Confusing words: near, close

When used in the sense of ‘not far’ or ‘a short distance away’, the adjectives near and close have the same meaning and are interchangeable.

We can say:

  • His house is very close. or
    His house is very near. ✓ 
  • Where’s the nearest shop? or
    Where’s the closest shop? 
  • Which town is nearer? ✓  or
    Which town is closer?

Be careful of exceptions (as usual)!

There are some cases when near and close are NOT interchangeable. (You were expecting that, weren’t you?)

Here are some of the most common exceptions that more advanced learners of English would be expected to know:

Close near

We use close to talk about people’s relationships with one another:

  • They’re a close family
  • My dad was closer to his brother than to his sister.
  • Mike and I are very close friends.

Close is also used in the following collocations:

  • a close encounter
    The mountaineer Joe Simpson has had several close encounters with death.
  • close race
    After a close race, Obama won the election.
  • close finish
    It was a close finish – only a tenth of a second separated the two runners.

Near close

  • near miss
    The asteroid passed 27,700 km from the surface of Earth – a near miss.
  • in the near future
    The volcano could erupt in the near future, according to scientists.
  • in the near distance
    We could see someone in the near distance.

close vs. near - difference
OK? I hope my explanation leaves you closer to understanding the usage of these adjectives. Or has reading this left you close to tears with frustration? 😉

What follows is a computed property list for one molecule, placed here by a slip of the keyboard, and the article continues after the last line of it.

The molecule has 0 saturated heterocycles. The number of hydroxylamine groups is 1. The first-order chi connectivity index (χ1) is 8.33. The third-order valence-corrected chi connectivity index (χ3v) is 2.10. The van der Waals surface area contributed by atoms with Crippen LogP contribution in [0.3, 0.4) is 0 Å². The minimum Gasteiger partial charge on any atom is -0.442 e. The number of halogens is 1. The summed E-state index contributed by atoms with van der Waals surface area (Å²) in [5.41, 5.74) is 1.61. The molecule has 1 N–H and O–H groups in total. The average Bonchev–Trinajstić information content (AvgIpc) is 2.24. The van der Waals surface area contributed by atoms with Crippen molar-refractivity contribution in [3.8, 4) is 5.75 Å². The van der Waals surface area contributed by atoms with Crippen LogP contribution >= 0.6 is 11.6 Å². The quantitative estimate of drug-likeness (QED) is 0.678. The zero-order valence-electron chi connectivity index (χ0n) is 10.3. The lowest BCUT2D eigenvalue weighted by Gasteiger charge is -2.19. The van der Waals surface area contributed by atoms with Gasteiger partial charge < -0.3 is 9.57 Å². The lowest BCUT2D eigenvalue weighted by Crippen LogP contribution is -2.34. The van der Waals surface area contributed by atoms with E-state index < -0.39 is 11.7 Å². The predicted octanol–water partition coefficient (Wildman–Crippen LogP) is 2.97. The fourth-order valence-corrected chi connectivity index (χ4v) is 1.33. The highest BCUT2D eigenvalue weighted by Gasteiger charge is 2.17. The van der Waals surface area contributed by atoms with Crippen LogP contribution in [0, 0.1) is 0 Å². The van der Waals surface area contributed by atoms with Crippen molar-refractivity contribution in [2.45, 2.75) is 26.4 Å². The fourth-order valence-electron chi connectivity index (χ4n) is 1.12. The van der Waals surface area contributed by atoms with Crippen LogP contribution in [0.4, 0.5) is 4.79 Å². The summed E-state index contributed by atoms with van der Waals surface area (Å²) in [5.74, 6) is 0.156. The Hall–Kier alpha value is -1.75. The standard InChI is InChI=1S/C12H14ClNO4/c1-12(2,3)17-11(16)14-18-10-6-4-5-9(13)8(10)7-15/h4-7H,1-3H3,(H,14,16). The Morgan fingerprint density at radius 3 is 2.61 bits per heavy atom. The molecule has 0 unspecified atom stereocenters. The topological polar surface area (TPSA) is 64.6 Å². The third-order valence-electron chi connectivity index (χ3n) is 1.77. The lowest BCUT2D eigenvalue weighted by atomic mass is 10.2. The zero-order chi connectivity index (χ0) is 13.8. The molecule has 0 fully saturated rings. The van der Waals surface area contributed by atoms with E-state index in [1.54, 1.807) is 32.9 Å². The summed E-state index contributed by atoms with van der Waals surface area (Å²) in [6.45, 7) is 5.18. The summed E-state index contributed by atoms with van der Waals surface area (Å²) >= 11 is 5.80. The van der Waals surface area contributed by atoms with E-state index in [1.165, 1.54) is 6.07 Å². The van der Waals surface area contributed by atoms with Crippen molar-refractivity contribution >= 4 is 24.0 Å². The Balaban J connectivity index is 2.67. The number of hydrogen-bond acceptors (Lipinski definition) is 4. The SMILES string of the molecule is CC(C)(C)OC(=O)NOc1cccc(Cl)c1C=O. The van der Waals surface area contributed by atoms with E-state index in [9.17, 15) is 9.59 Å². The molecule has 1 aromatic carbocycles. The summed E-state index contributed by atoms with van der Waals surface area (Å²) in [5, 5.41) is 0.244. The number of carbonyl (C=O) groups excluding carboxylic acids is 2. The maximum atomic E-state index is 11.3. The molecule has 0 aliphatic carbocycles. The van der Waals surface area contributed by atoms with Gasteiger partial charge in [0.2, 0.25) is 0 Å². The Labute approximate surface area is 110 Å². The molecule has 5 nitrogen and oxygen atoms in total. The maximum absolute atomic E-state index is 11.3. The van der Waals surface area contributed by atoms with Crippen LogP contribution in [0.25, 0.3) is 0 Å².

Feel free to ask questions in the comments section below.

Stuart is an English teacher and runs the Speakspeak website. He currently lives in Prague and has been teaching for over 20 years. Follow Stuart and contact him by subscribing to his monthly newsletter.


  1. Ed - April 4, 2013, 3:17 pm Reply

    Very good article.. but I still feel I need some exercises to check my understanding.

  2. sam - April 9, 2013, 2:03 pm Reply

    YES , It does specially the last 2 lines. but I did’t understand what was ur meaning (when u said) has reading. gratitude for ur instruction , It has helped alot and will do again.

    • Stuart Cook - April 10, 2013, 6:44 am Reply

      In the question at the end of the article, has reading this means ‘has reading this article left you close to tears?’ In other words, ‘Were you close to tears after reading this article? ‘

      • sam - April 10, 2013, 1:31 pm Reply

        HI Stuart
        I got wt did u want to say(it’s meaning)
        but I asked about the tense ( has reading) I haven’t heard such sentence and don’t know how to use this tense
        may ur explanations bring some help
        thanks alot

        • Stuart Cook - April 10, 2013, 6:42 pm Reply


          The tense is the present perfect simple. Reading this has left you

          Reading is a noun here (called a gerund), not a verb; I think that’s probably what confused you about the sentence.

  3. Gil Druart - March 23, 2014, 11:37 pm Reply

    Well, except that I hate the grammar in the first examples, although one does hear it often enough.

    I would object to this use of ‘close’ or ‘near’ without a relation, preferring ‘His house is close to here’ or (better) ‘His house is nearby’.

    Near sounds particularly objectionable used in this way. Were someone to say to me, ‘His house is very near’ I am fairly sure I would respond automatically ‘Near to what? Collapse?’

  4. david - February 9, 2016, 7:39 pm Reply

    good piece, though, I would say that I am sitting near you and I am sitting close to you have a slightly diff. meaning and would not be interchangeable, as is the case with he examples in the first section of this article!

  5. sarah - April 27, 2016, 9:34 am Reply

    which of the following statements is right?
    – do not come close* to me, or
    – do not come near me

    *Close is not used here in the context of an emotional/physical relationship, rather as when some stranger tries to get acquainted with you.

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